Since we published the big piece from David Ignatius that primed our ongoing examination of the ISIS conundrum, two other pieces have entered the fold: Martha Crenshaw and Lisa Blaydes scrutinize Ignatius’s call for reconciliation among Iraqi Sunnis, Shiites, and Kurds, while Frederic C. Hof emphasizes that “protecting civilians from Assad is the first step toward the settlement David Ignatius deems essential.” A few readers join in:
Thank you for allowing me to contribute to this debate. The two actions that the U.S. must implement immediately to decisively influence a favorable outcome to the situation in the Middle East are:
1) We must make every anti-ISIS country and faction accept that they have to commit the vast majority of the ground troops needed to confront ISIS. It’s their neighborhood, not ours. Significant numbers of U.S. boots on the ground only produces negative results.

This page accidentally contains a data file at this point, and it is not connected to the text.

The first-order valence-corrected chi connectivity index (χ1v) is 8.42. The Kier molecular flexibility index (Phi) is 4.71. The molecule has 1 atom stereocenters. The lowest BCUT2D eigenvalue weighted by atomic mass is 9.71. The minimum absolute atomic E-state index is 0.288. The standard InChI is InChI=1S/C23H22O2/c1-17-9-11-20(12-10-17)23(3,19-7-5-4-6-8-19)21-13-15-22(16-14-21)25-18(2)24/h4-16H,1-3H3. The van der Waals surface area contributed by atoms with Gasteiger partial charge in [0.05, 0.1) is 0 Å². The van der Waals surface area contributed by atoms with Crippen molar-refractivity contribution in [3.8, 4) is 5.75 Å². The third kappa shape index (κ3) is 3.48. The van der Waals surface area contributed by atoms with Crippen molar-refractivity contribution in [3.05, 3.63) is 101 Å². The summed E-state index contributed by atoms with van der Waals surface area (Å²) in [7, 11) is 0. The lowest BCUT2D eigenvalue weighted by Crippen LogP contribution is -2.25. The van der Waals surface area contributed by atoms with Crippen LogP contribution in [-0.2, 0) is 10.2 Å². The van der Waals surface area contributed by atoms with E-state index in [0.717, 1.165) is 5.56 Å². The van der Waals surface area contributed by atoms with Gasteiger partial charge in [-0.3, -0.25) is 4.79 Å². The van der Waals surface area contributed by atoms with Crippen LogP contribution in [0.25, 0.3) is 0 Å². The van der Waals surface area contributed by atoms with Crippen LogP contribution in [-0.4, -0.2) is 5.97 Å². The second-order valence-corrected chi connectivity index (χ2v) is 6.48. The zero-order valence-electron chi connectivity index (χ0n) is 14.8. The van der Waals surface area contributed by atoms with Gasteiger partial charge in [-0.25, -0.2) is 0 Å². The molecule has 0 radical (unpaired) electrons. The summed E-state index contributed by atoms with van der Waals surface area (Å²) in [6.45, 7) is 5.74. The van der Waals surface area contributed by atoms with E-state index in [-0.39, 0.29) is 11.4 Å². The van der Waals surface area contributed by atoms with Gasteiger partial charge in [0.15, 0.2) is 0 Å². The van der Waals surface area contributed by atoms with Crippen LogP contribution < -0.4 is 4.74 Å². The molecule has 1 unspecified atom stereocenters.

2) We must compel the current Iraqi Shia government to include the Iraqi Sunnis in the central government. This might save Iraq from eventual political disintegration and keep Iran’s influence to an acceptable minimum.
Another reader doesn’t think such Sunni-Shia integration is really possible or even preferable:
Here is the best alternative we have for solving the ISSI conundrum: Simply defend the remaining lands of the country that has been known as Iraq while ISIS consolidates its territorial gains, then broker some demilitarized zones and ersatz borders with neighboring countries.